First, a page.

Epidemiological, cross-sectional, and prospective studies suggest that insomnia, chronic pain, and depression frequently co-occur and are mutually interacting conditions. However, the mechanisms underlying these comorbid disorders have yet to be elucidated. Overlapping mechanisms in the central nervous system suggest a common neurobiological substrate(s) may underlie the development and interplay of these disorders. We propose that the mesolimbic dopamine system is an underappreciated and attractive venue for the examination of neurobiological processes involved in the interactions, development, exacerbation, and maintenance of this symptom complex. In the present article, studies from multiple disciplines are reviewed to highlight the role of altered dopaminergic function in the promotion of arousal, pain sensitivity, and mood disturbance. We argue that studies aiming to elucidate common factors accounting for the comorbidity of insomnia, chronic pain, and depression should evaluate functioning within the mesolimbic dopaminergic system and its effect on common processes known to be dysregulated in all three disorders.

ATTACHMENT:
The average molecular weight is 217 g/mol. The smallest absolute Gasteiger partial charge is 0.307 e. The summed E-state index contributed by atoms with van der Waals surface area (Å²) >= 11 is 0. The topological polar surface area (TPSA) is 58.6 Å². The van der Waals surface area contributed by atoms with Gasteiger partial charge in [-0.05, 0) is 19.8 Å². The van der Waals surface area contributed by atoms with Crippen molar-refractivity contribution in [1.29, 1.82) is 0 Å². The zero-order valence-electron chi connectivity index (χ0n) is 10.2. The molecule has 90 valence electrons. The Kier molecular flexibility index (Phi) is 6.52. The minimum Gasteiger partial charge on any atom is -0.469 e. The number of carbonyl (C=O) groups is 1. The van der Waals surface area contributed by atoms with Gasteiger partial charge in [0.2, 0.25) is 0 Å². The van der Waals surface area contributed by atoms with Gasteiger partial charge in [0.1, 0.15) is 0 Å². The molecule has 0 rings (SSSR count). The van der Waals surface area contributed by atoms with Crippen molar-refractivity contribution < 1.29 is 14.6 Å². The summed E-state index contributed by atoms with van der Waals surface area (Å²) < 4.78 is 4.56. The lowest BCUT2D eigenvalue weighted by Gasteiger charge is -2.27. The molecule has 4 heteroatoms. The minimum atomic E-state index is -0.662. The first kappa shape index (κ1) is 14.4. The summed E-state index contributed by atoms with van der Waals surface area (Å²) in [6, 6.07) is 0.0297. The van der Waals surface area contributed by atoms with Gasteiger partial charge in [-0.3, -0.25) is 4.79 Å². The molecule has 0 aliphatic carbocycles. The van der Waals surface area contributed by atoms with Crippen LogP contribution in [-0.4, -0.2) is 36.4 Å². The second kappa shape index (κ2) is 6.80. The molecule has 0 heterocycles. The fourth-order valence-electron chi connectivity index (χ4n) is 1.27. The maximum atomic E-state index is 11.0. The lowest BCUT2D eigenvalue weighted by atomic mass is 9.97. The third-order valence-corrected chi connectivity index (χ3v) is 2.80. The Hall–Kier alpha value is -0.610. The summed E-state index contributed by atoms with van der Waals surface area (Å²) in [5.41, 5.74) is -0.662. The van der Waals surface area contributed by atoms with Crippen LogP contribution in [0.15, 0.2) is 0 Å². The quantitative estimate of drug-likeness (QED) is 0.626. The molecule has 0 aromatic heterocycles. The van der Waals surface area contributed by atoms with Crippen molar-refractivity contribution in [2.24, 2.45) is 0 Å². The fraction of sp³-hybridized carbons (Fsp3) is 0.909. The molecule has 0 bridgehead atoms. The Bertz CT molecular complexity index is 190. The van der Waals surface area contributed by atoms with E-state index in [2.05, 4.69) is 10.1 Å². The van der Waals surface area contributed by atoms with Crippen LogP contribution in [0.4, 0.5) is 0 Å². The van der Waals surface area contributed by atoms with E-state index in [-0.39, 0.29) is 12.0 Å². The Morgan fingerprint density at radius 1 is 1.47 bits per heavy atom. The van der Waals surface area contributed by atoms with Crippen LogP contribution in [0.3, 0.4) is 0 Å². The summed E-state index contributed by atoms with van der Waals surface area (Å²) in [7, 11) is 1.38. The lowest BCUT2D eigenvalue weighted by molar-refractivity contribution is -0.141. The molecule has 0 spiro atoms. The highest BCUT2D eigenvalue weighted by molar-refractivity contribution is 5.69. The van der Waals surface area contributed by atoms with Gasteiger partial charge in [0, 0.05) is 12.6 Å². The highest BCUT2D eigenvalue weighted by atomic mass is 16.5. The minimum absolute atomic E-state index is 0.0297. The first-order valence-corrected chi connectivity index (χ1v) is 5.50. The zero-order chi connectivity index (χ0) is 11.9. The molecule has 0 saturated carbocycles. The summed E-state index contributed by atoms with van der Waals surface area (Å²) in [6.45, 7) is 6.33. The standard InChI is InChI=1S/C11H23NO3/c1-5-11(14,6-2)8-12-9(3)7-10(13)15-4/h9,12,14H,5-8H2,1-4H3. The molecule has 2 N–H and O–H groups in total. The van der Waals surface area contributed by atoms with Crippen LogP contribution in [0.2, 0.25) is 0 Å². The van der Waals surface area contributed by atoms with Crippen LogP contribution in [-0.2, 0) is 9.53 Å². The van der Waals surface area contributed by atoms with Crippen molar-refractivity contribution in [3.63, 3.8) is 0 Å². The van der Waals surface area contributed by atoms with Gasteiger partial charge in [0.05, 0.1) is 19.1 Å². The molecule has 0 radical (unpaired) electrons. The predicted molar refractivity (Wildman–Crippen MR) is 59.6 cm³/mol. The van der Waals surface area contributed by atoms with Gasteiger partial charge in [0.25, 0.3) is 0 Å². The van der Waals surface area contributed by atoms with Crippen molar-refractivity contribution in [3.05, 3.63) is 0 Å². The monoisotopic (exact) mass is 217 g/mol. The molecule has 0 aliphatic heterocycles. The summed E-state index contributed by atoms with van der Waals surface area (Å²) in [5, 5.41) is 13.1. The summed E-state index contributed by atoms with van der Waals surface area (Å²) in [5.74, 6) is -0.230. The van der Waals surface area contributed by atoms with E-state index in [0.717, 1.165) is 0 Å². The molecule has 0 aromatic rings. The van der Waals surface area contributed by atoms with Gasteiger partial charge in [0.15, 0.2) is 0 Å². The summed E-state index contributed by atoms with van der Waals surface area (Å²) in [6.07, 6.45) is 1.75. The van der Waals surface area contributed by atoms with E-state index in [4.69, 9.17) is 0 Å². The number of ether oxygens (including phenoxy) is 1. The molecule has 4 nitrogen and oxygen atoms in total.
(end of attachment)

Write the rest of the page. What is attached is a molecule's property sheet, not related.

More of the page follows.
- Chronic pain
ASJC Scopus subject areas
- Pulmonary and Respiratory Medicine
- Clinical Neurology
- Physiology (medical)